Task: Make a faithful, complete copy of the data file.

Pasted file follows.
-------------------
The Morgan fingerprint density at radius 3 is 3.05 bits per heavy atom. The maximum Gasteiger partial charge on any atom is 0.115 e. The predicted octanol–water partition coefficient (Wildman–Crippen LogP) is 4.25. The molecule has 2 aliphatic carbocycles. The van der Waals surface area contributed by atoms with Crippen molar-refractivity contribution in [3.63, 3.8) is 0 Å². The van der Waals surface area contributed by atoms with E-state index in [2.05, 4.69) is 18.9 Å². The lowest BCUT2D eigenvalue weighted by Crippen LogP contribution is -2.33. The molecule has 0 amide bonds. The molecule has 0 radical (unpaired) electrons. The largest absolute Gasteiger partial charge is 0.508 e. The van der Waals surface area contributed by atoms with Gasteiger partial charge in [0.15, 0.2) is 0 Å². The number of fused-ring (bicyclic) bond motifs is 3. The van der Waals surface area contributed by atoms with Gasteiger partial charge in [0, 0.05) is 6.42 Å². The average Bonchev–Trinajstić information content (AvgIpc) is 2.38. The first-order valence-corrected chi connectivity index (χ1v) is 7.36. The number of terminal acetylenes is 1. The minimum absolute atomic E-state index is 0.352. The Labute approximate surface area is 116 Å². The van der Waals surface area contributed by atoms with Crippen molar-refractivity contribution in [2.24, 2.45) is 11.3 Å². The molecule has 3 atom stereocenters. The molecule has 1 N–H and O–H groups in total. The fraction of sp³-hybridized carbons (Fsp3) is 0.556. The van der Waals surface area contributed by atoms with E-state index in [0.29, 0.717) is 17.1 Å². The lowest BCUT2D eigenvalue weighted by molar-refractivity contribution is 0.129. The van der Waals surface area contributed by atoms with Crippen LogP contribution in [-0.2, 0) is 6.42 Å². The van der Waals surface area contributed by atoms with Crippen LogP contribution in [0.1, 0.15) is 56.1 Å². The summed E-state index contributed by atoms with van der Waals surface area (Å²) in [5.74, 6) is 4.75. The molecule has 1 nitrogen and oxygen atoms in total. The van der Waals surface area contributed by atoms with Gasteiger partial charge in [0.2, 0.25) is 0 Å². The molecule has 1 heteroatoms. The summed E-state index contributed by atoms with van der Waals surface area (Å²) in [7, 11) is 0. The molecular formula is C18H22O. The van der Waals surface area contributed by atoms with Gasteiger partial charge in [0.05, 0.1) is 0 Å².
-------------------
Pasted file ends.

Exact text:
The Morgan fingerprint density at radius 3 is 3.05 bits per heavy atom. The maximum Gasteiger partial charge on any atom is 0.115 e. The predicted octanol–water partition coefficient (Wildman–Crippen LogP) is 4.25. The molecule has 2 aliphatic carbocycles. The van der Waals surface area contributed by atoms with Crippen molar-refractivity contribution in [3.63, 3.8) is 0 Å². The van der Waals surface area contributed by atoms with E-state index in [2.05, 4.69) is 18.9 Å². The lowest BCUT2D eigenvalue weighted by Crippen LogP contribution is -2.33. The molecule has 0 amide bonds. The molecule has 0 radical (unpaired) electrons. The largest absolute Gasteiger partial charge is 0.508 e. The van der Waals surface area contributed by atoms with Gasteiger partial charge in [0.15, 0.2) is 0 Å². The number of fused-ring (bicyclic) bond motifs is 3. The van der Waals surface area contributed by atoms with Gasteiger partial charge in [0, 0.05) is 6.42 Å². The average Bonchev–Trinajstić information content (AvgIpc) is 2.38. The first-order valence-corrected chi connectivity index (χ1v) is 7.36. The number of terminal acetylenes is 1. The minimum absolute atomic E-state index is 0.352. The Labute approximate surface area is 116 Å². The van der Waals surface area contributed by atoms with Crippen molar-refractivity contribution in [2.24, 2.45) is 11.3 Å². The molecule has 3 atom stereocenters. The molecule has 1 N–H and O–H groups in total. The fraction of sp³-hybridized carbons (Fsp3) is 0.556. The van der Waals surface area contributed by atoms with E-state index in [0.29, 0.717) is 17.1 Å². The lowest BCUT2D eigenvalue weighted by molar-refractivity contribution is 0.129. The van der Waals surface area contributed by atoms with Crippen LogP contribution in [-0.2, 0) is 6.42 Å². The van der Waals surface area contributed by atoms with Crippen LogP contribution in [0.1, 0.15) is 56.1 Å². The summed E-state index contributed by atoms with van der Waals surface area (Å²) in [5.74, 6) is 4.75. The molecule has 1 nitrogen and oxygen atoms in total. The van der Waals surface area contributed by atoms with Gasteiger partial charge in [0.2, 0.25) is 0 Å². The molecule has 1 heteroatoms. The summed E-state index contributed by atoms with van der Waals surface area (Å²) in [7, 11) is 0. The molecular formula is C18H22O. The van der Waals surface area contributed by atoms with Gasteiger partial charge in [0.05, 0.1) is 0 Å².